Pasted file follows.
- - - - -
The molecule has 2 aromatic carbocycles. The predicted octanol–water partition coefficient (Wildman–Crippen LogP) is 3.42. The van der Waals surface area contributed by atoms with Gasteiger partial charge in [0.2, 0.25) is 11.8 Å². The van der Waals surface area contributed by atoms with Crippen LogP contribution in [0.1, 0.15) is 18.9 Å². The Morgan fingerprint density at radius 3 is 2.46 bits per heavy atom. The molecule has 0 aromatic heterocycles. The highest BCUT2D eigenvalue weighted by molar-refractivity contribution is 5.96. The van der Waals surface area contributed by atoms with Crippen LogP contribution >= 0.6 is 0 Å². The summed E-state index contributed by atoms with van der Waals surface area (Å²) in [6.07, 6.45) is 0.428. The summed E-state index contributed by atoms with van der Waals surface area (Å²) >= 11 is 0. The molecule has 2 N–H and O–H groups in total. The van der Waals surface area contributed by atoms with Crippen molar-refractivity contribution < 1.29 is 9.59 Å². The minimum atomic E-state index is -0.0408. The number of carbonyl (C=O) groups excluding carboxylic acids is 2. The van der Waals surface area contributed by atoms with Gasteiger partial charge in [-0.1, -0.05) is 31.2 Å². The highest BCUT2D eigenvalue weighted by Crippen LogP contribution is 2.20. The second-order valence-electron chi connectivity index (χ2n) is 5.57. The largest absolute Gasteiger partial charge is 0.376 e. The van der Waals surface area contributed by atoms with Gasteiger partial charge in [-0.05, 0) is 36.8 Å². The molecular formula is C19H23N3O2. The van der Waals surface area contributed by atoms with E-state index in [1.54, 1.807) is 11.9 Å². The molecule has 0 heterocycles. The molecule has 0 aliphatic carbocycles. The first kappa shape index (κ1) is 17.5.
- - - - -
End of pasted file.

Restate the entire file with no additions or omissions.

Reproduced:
The molecule has 2 aromatic carbocycles. The predicted octanol–water partition coefficient (Wildman–Crippen LogP) is 3.42. The van der Waals surface area contributed by atoms with Gasteiger partial charge in [0.2, 0.25) is 11.8 Å². The van der Waals surface area contributed by atoms with Crippen LogP contribution in [0.1, 0.15) is 18.9 Å². The Morgan fingerprint density at radius 3 is 2.46 bits per heavy atom. The molecule has 0 aromatic heterocycles. The highest BCUT2D eigenvalue weighted by molar-refractivity contribution is 5.96. The van der Waals surface area contributed by atoms with Crippen LogP contribution >= 0.6 is 0 Å². The summed E-state index contributed by atoms with van der Waals surface area (Å²) in [6.07, 6.45) is 0.428. The summed E-state index contributed by atoms with van der Waals surface area (Å²) >= 11 is 0. The molecule has 2 N–H and O–H groups in total. The van der Waals surface area contributed by atoms with Crippen molar-refractivity contribution < 1.29 is 9.59 Å². The minimum atomic E-state index is -0.0408. The number of carbonyl (C=O) groups excluding carboxylic acids is 2. The van der Waals surface area contributed by atoms with Gasteiger partial charge in [-0.1, -0.05) is 31.2 Å². The highest BCUT2D eigenvalue weighted by Crippen LogP contribution is 2.20. The second-order valence-electron chi connectivity index (χ2n) is 5.57. The largest absolute Gasteiger partial charge is 0.376 e. The van der Waals surface area contributed by atoms with Gasteiger partial charge in [-0.05, 0) is 36.8 Å². The molecular formula is C19H23N3O2. The van der Waals surface area contributed by atoms with E-state index in [1.54, 1.807) is 11.9 Å². The molecule has 0 heterocycles. The molecule has 0 aliphatic carbocycles. The first kappa shape index (κ1) is 17.5.